Itsy Bitsy Spider and, What to Do About Bee Houses
You've read that native bee numbers are declining, and that some of the 3,600 native bee species we have in the US and Canada have become extinct, or are perilously close to extinction. Habitat loss and pesticide use (homeowners use 10 times more pesticides per acre than do farmers) are the main culprits.
Nevertheless, one morning I was reminded that, just like all animals, bees have natural predators. I spied a bumblebee sleeping inside a white rugosa rose and upon closer inspection, I realized that the bee was dead, with her tongue hanging out. Poor bee! Then I saw a small movement next to it. Here's a picture of what I saw:
It's a crab spider, who lurks inside flowers to prey on bees and other pollinators. Over a period of days, the females can change to green or yellow to better match their surroundings. Too bad about the bumble bee, but these spiders also dine on mosquitoes, aphids, and flies. OK by me.
Folks are responding to the "Plight of the Bumble Bee" and our other native bees by learning about, and then creating, bee nesting habitat and floral richness in their gardens. As an outreach volunteer for the Xerces Society, an invertebrate conservation organization, I'm learning to examine these various responses and see what I can do to increase habitat in my own yard. As often happens, nothing has an easy answer, and creating habitat for bees requires some thought.
What I've learned so far: in nature, mason bee and leaf cutter bee mamas are solitary brood cell makers, with individual nests that are not necessarily close together. That increases the chances of their nests not being targeted by pests and diseases. A bee hotel with large amounts of bee larvae can be easy food for varroa mites, houdini flies, ants, earwigs, and wasps. Chalkbrood disease can spread to many individual larvae instead of staying contained in a solitary nest of perhaps 6 to 8 brood cells, each with a larva.
The other consideration has to do with the diversity of bees (and other animals!). Each bee population has adapted to life in a specific area. Mason bee species from our county may use different materials for their nests and different floral sources than a mason bee from a different part of Washington, let alone from a mason bee in Indiana. (This also applies to procuring butterfly eggs from a different part of the country).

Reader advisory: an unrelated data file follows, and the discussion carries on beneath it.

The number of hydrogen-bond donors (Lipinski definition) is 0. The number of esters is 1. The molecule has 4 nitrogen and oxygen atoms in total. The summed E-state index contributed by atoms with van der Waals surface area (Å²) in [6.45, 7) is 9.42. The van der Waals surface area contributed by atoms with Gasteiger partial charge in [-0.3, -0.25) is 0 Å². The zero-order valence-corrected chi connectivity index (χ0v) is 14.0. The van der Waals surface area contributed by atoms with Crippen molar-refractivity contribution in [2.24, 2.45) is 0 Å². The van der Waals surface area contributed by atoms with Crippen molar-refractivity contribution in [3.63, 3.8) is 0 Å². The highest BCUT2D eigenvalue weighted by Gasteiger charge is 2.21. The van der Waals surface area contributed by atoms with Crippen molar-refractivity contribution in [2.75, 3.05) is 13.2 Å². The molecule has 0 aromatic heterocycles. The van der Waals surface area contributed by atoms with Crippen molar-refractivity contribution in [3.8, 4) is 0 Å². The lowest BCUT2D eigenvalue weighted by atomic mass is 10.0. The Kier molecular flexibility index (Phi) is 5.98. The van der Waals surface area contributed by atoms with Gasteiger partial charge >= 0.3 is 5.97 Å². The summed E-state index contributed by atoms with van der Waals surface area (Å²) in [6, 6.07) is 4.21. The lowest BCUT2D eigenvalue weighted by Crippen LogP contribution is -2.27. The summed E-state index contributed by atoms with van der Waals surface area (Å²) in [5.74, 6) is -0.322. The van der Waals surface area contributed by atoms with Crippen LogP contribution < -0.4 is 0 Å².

Diseases and parasites can be brought in from another sector that don't exist here. Honey bee hives being moved all over the country for agricultural use can spread these things, too. Hives are often placed so closely together that a mass amount of larvae is available for the "Trojan horse" bees to carry diseases or parasites from another hive.
As with Transition Fidalgo's seed bank at the Anacortes Library, we want to foster genetic diversity in our bee population, to ensure the ability of living things to adapt to a changing habitat. Current USDA research of honey bees shows that those bees have very little genetic diversity, making them susceptible to disease, climate change, parasites, and malnutrition. More info is at: https://www.ars.usda.gov/news-events/news/research-news/2023/dna-research-finds-low-genetic-diversity-among-us-honey-bees
I don't want our native bees to end up with the same problems as the honey bees.
It's possible that if you put up empty nest boxes for bees such as masons and leaf cutters, your own yard's mama bee residents will find them convenient for housing. At least then you'll be fostering the local bee genetics! You'll still need to keep the housing sanitary, monitor for problems, store the cocoons over winter and inspect them for chalkbrood and mites. But there ya go, no easy answers!
Think again about creating habitat and floral resources (please, no pesticides) and letting the bees sort it out for themselves! Learn about stem nesting, tunnel nesting, ground nesting, and the ways bees have managed for eons quite successfully, without our deciding what they need. Sadly, we humans are not always the best managers of our natural world.